Cultural Variations in Attachment (Psychology)

Discuss cultural variations in attachments. A culture is a group of people who have their own norms, values and customs. The Kroonenberg study showed that in a study of 8 countries the culture attachments patterns seem to be quite similar. The most common attachment type was a secure attachment. In western countries the dominant attachment type was avoidant and in non-western countries the dominant type was resistant. These results were reached from data from 2000 strange situation studies in 32 different countries.
There are many cross-cultural similarities such as in Ainsworth’s Uganda study she observed various universals in attachment behaviour. This study showed that infants in Uganda were similar to infants in the UK and USA because they used their mothers as a secure base for exploration, and mothers of securely attached infants showed more sensitivity towards their infants than those who were insecurely attached. Tronick studied an African tribe who live in extended family groups.
The infants are looked after and even breastfed by different women but normally sleep with their mother at night times. Despite the different carers the infants still showed one primary attachment to the mother. Fox studies infants raised on Israeli kibbutzim that spent their time being cared for in a communal. Attachment was tested in the strange situation with either the mother or the metapelet. The infants were equally attached to both of the caregivers except in the reunion behaviour where they showed greater attachment to their mothers.

This suggests that the mothers were still the primary caregiver despite the shared care. There are also many cross-cultural differences. Grossmann and Grossmann found that German infants were more commonly insecurely rather than securely attached. This is due to the fact that in German culture they keep some interpersonal distance between the parents and children so that infants do not engage in proximity-seeking behaviour. This caused them to seem insecurely attached in the strange situation.
Takahashi used the strange situation to study 60 middle-class Japanese infants and their mothers. It was found that there was a similarity in the rate of securely attached infants to those in the US sample (Ainsworth). However there was no evidence of avoidant attachment but there was high rates of resistant attachment. The Japanese infants were extremely distressed when left alone and 90% of the infants the study had to be stopped with at that point. Once again this is because of the different child care practises in the different cultures.
In Japanese culture the infant is rarely apart from the mother which explains why they were so distressed in the strange situation when separated. All of these studies show that despite the cultural variations in the infant care arrangements the strongest attachment formed is still with the child’s mother. The research does show that there are differences in the patterns of attachment that can be related to the difference in cultures. Rothbaum argued that attachment theory and research is not relevant to other cultures because it is so rooted in American culture.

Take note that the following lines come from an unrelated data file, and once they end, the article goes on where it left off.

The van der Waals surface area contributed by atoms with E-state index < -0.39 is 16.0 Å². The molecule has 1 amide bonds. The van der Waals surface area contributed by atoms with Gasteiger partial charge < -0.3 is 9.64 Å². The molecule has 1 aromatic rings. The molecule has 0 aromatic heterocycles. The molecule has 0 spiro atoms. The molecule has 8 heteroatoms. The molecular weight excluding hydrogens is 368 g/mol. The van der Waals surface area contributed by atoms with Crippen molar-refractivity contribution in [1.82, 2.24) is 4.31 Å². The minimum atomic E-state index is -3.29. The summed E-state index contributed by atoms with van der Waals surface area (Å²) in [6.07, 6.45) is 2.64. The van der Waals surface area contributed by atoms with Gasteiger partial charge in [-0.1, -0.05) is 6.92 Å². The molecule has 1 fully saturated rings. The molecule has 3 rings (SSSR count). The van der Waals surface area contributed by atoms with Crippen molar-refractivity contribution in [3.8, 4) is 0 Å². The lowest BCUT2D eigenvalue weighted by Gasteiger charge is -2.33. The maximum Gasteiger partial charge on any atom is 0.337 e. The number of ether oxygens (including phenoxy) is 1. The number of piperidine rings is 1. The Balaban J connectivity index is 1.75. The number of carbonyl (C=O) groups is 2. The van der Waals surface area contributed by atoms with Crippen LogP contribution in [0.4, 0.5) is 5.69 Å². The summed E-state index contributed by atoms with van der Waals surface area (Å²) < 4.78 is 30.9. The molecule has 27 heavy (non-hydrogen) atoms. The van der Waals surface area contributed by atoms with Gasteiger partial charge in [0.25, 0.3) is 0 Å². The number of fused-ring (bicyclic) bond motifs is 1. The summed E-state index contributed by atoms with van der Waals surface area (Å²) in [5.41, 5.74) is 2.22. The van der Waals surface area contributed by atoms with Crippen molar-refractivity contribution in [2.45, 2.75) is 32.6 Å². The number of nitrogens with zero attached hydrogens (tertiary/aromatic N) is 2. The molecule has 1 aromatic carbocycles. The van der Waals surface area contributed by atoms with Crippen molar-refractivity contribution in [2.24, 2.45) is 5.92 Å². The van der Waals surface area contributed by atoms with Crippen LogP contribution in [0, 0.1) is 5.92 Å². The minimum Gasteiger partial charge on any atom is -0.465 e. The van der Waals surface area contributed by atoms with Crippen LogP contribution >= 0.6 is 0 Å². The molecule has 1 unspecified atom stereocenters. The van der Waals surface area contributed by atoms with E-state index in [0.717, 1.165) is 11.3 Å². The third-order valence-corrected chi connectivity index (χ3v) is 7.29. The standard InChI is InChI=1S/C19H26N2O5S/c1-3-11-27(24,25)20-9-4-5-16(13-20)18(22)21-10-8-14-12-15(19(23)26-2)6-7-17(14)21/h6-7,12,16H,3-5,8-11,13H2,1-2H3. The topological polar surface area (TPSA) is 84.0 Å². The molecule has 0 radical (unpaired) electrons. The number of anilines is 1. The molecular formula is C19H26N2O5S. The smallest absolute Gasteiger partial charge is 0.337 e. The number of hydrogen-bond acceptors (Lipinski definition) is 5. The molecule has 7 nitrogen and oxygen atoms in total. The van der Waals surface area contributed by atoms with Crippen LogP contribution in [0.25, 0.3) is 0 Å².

The sensitivity hypothesis promoted that the secure attachment was related to the caregiver’s responsiveness and sensitivity. Rothbaum argued that this only reflects western ideas or autonomy. In Japan sensitivity is about promoting dependence rather than independence. Sensitivity has the opposite objective in the different cultures. The continuity hypothesis said that infants who are securely attached go on to develop more socially and emotionally competent children and adults. The competence means being able to explore and be independent and be able to regulate ones emotions.
In Japan the opposite is true. Once again it has the opposite objective in the different cultures. The secure base hypothesis says that in the west secure attachments are seen as providing the infant with a secure base which they can explore, thus promoting independence. Japan attachment relationships are dependence-orientated. Behaviours associated with insecure ambivalent attachment are more typical of the characteristic amae relationship which may explain why these classifications are higher in Japan.
Rothbaum spoke about the behaviour of Japanese mothers and infants. This might be an incorrect generalisation because within Japan there are different subcultures which have different child care practices. The Kroonenberg study found more variation within cultures rather than between them. Kroonenberg suggested that the cross-cultural similarities could be caused due to the fact that the media spread the same ideas about parenting all over the world so they are exposed to similar influences.

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